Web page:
To flip, or not to flip?


At least once a day someone asks me about flipping. “Does it still pay? Are there still deals? Where would you buy?” I answer with micro-market specificity, but an article out this week addressed flipping on a national level. The national take-away: Some flipping still pays from coast to coast, but not as much as it did.

A U.S. home flipped in this year’s 2nd quarter sold for an average of $65,520 above what a flipper paid for it, according to the latest quarterly report by real estate data provider ATTOM Data Solutions. As a percentage, flippers turned a 44.3% return on investment (ROI) in 2018’s Q2, down from 47.8% in the 1st quarter. The most recent figure represents the lowest ROI since the 3rd quarter of 2014, according to the report.

In Los Angeles, the ROI was 29.5% in Q2, down from Q1’s 32.5%. Because L.A. had the highest home prices surveyed, it also offered the highest average gross profit of any market. On average, local flippers made an average of $140,000, but had to pay an average $475,000 for a property in Greater L.A. I recently sold a WeHo fixer (pictured) to a flipper for $1,171,000 who plans to net north of $500,000 after an overhaul and a bump-out. The local take-away: Knowing how, what, and where to buy is more important than ever before.


Zillow: It’s a buyer’s market…in 2020.

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According to the real estate website Zillow, the number of homes on the market nationally has dropped year-over-year for the last 42 consecutive months. As a result, prices have gone up; affordability down. Zillow partnered with data firm, Pulsenomics, to conduct a survey of housing market economists who said 2020 would be the soonest that may offer buyers a break from current conditions.

“For the past several years, home sellers have held all the cards at the negotiating table, fielding multiple offers while buyers faced stiff competition in a fast-moving market,” said Zillow’s senior economist earlier this week. “Conditions are starting to show signs of easing up, but the effects of years of limited new construction and existing home inventory constriction will linger.”

Nationally, home value appreciation has been faster and higher thus far in 2018 than in 2017. Zillow’s survey noted that in some markets these trends have eased, but mostly prices have increased. The survey predicts 2018’s sales prices will top 2017’s record-breaking growth by 5.9%. 

A new median price record is set for DTLA to the ocean.

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While the median sales price for SoCal hovers around $540,000, figures released this week by the Multiple Listing Service (MLS) showed a “local” (DTLA to the ocean) median price cresting $1,300,000.

When comparing 2018’s 2nd quarter with that of the 2 previous years, the median price for single family homes rose from $1,046,350 in 2016, to $1,200,000 in 2017, to $1,301,000 this year (an all-time record). The total volume sold in the same area in 2018 was $4,290,829,959, up from 2017’s $4,244,675,603 and 2016′s $3,607,109,378.

According to the MLS, the median price for condos from DTLA to the ocean was $827,250 in 2018’s 2nd quarter, up from $730,000 in 2017 and $707,500 in 2016. The volume of condos sold in 2018 dropped from 2017’s numbers: Q2 of 2018 was $1,135,142,090, while 2017 peaked at $1,299,799,971. 2016 totaled $1,121,733,487.


National Sales Numbers Send Mixed Messages

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The good news for the economy is that housing prices throughout the U.S. remained strong in May, maintaining their steady growth. The CoreLogic national home price index released earlier this week showed a 6.4% gain from the same period last year. That is similar to the growth recorded in April year over year.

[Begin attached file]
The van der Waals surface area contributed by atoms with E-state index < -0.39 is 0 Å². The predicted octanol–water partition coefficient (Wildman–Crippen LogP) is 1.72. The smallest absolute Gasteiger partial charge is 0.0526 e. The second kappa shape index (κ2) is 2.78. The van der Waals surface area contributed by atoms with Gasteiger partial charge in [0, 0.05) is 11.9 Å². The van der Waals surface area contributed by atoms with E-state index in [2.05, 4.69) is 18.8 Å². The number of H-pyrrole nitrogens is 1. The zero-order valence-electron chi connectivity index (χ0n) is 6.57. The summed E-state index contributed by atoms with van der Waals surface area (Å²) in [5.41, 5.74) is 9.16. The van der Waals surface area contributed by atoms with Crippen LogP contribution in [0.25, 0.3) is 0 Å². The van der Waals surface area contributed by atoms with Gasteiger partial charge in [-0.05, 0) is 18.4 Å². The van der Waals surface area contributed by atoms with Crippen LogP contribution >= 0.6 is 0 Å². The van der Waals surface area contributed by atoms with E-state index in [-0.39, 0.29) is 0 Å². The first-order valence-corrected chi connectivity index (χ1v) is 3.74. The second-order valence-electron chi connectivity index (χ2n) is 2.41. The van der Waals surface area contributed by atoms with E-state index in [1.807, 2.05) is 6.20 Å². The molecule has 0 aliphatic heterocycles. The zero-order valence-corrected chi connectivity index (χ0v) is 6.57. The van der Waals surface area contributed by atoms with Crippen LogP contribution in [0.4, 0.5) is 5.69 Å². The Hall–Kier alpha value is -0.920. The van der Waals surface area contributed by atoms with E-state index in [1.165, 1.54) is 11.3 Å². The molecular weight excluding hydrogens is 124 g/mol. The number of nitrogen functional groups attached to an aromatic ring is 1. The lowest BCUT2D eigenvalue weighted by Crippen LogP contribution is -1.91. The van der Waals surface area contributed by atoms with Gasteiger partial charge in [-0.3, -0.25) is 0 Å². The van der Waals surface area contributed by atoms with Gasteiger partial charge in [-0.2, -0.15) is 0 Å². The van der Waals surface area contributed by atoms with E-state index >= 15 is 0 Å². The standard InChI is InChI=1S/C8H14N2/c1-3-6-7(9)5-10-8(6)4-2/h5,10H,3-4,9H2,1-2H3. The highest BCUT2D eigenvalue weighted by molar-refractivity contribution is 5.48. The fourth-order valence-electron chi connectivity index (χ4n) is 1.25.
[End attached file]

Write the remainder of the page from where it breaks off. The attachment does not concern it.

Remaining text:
The bad news: Higher home prices are affecting the pace of sales, which is slowing around the country. New home sales reached an 8 month low in June, dropping by 5.3% from May, while existing home sales fell for the 3rd straight month.

In Los Angeles, where our need for affordable housing is at a critical stage, home prices were 7.6% higher than in May 2017. The number of sales in the same period dropped by just over 2% when compared with 2017. In Manhattan, the number of home sales dropped by 34.2% year over year in May. While home prices were higher than they were a year ago (4.2%), they’ve barely moved since March. In Miami, home sales dropped 2.3% from 2017’s numbers, but sales prices were up 5%.



Got plans to move somewhere hotter?

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Despite record-breaking temperatures outside, the Multiple Listing Service (MLS) released figures this week revealing a cool breeze blowing over the Greater L.A. real estate market. The MLS compared this year’s 2nd quarter sales volume with that of 2017′s. Most of the neighborhoods tracked by the MLS were off from last year’s numbers. Single family homes in Beverly Hills were down 52% from 2017′s sales volume. West Hollywood–where we just SOLD a fixer this week at 1232 Greenacre for $1,171,000 (pictured for this article)–posted a 17% loss in volume. Los Feliz was down 14%; Santa Monica, off 11%.
Most experts relate the city’s lower volume to fewer listings available for buyers to purchase. For example, in 2018′s Q2, the downtown area saw 20 closings, while in 2017 there were 56. Similarly, Silver Lake had 82 closings in Q2 of 2018, down from 120 in 2017.
Despite the chill, some neighborhoods caught fire (and across SoCal, the median price just set another record at $536,250). Topanga led the MLS’s survey with a 52% increase in sales volume over last year’s numbers. The always-hot Culver City area was up 26%. The Hollywood Hills (east of the 101 freeway) sizzled at a 21% increase over 2017. Hancock Park (known for its stable micro-market) posted an 8% gain year-over-year.


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